Small is Beautiful: Three Trends Giving Small Businesses the Edge
Riggs Kubiak Oct. 30, 2014, 9:13 a.m.
Traditionally, larger companies have held a competitive advantage over smaller ones. Makes sense. They have more resources, which allows them to stake their claim as the top contender in their respective spaces. But more recently, several key factors are leveling the playing field, enabling smaller companies to reach a wider audience in a way that was not possible in previous years.
Take commercial real estate, for example, an industry I’ve been in for over 10 years, watching it change and progress (albeit at a snail’s pace). While it’s impossible to predict the future, there are three trends I’ve noticed giving up-and-coming companies an edge:
Widespread Adoption of Technology
We live, work and play in a hyper-connected world. Technology today makes it easier than ever before for professionals to get the word out about their business. But just as technology has been utilized in other industries for quite some time, it’s just now starting to take hold in commercial real estate.
Look at a developer, seeking a vendor for an upcoming project, for example. In the past, they would have had to rely solely on past experiences and/or recommendations from colleagues. Real estate has always been a hyper local industry, because developers had to stay within the boundaries of the areas they understood and could visit. Today however, technology has created a more efficient process, reducing the risk involved with selecting a vendor and ensuring a greater degree of accuracy in selecting the right service provider for the right project. It allows developers to expand outside of a local zone, encouraging them to grow their business.
Such technology also gives new and rising companies access to opportunities that, in the past, might not have been within reach. Over 90 percent of construction companies in the US employ less than 20 people. Technology levels the playing field, encouraging new relationships while allowing small businesses to have time to work and expand. One small construction firm we recently worked with, for example, was able to source $2.5 million in new contracts through the use of a next generation platform.
According to the Jones Lang LaSalle Real Estate Transparency Index (RETI), commercial real estate has recently become more transparent in many parts of the world, as stakeholders – owners, investors, lenders, occupiers, developers and service providers – demand more information.
For businesses (both large and small), this can help their ability to secure big projects. Just take a look at some of the projects that SHoP Architects (once considered a boutique firm) has landed – from the Barclays Center in Brooklyn to the Google Inc. office in Mountain View, CA.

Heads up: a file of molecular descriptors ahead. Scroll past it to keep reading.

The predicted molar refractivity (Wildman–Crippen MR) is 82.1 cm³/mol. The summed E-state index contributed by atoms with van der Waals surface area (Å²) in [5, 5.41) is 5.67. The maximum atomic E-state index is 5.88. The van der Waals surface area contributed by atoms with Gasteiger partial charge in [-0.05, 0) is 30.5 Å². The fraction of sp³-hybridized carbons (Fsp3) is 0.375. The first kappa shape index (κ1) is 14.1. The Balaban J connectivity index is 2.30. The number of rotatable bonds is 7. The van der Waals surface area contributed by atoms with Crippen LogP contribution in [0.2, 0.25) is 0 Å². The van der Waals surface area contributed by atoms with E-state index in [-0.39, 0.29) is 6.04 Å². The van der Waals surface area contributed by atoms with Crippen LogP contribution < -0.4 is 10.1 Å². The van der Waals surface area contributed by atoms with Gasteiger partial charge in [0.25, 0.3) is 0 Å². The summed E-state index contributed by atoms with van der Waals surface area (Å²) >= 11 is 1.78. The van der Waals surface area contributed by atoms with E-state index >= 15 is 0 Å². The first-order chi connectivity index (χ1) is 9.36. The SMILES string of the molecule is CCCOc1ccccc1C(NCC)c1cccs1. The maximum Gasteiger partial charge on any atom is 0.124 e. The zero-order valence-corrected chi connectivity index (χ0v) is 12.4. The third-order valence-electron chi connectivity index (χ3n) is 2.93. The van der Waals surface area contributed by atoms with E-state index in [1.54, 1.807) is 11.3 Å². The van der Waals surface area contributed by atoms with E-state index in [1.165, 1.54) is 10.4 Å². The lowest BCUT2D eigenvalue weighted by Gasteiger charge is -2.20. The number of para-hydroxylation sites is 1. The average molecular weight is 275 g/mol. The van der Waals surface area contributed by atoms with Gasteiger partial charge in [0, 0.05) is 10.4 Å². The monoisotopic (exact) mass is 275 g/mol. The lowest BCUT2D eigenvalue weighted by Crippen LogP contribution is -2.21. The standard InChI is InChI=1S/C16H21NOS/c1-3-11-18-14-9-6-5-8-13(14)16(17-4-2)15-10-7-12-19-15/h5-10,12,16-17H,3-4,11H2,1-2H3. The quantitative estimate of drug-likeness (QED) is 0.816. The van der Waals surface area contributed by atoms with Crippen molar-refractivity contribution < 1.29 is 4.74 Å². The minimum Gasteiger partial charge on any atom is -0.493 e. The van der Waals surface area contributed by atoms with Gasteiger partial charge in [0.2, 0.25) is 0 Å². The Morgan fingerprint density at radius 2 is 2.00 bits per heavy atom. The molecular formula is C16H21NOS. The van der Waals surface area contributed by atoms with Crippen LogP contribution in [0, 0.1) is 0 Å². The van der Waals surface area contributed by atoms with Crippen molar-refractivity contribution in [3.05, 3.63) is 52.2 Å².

Real estate remains a tight-knit community and word of mouth is still a powerful tool for securing leads and repeat business. But as transparency continues to be a key factor, it’s also tipping the scales so that big businesses aren’t the only players in the space.
The Talent Shift
The last trend, perhaps a bit more behind the scenes, is that commercial real estate startups are attracting talent from larger firms. These seasoned professionals, some of whom have institutional background, are driving the success of startups.
42 Floors, a site designed to make finding space easier, boasts a Director of Business Development who was formerly at Zillow. But the examples of this in real estate are plentiful: Ryan Masiello of View the Space was previously at Jones Lang LaSalle and Pete Alden of Floored was previously at Cushman & Wakefield. Even at my own firm we’ve witnessed this trend, with our hire of Adam Fleming, formerly of Goldman Sachs and Geoff Lewis, who was previously at Deutsche Bank.
From a broader perspective, this is creating an environment where up-and-coming businesses in CRE have the intellectual capital and industry experience (and in many cases, the VC backing) to truly make an impact.
There’s no question that the world around us continues to change. And in commercial real estate (and beyond), up-and-coming developers, technology companies, and CRE vendors are using technology to get their fair share. Have you seen examples of this? Share your stories below…
Riggs Kubiak is the CEO and founder of Honest Buildings (HB), the world’s leading Connection Engine for Real Estate Projects. From architects to engineers, contractors to technology experts, HB helps professionals find and meet the perfect people for their real estate projects, fast. With an innovative suite of products and nearly $350 million in deal flow to date, HB is changing the way real estate connections are forged.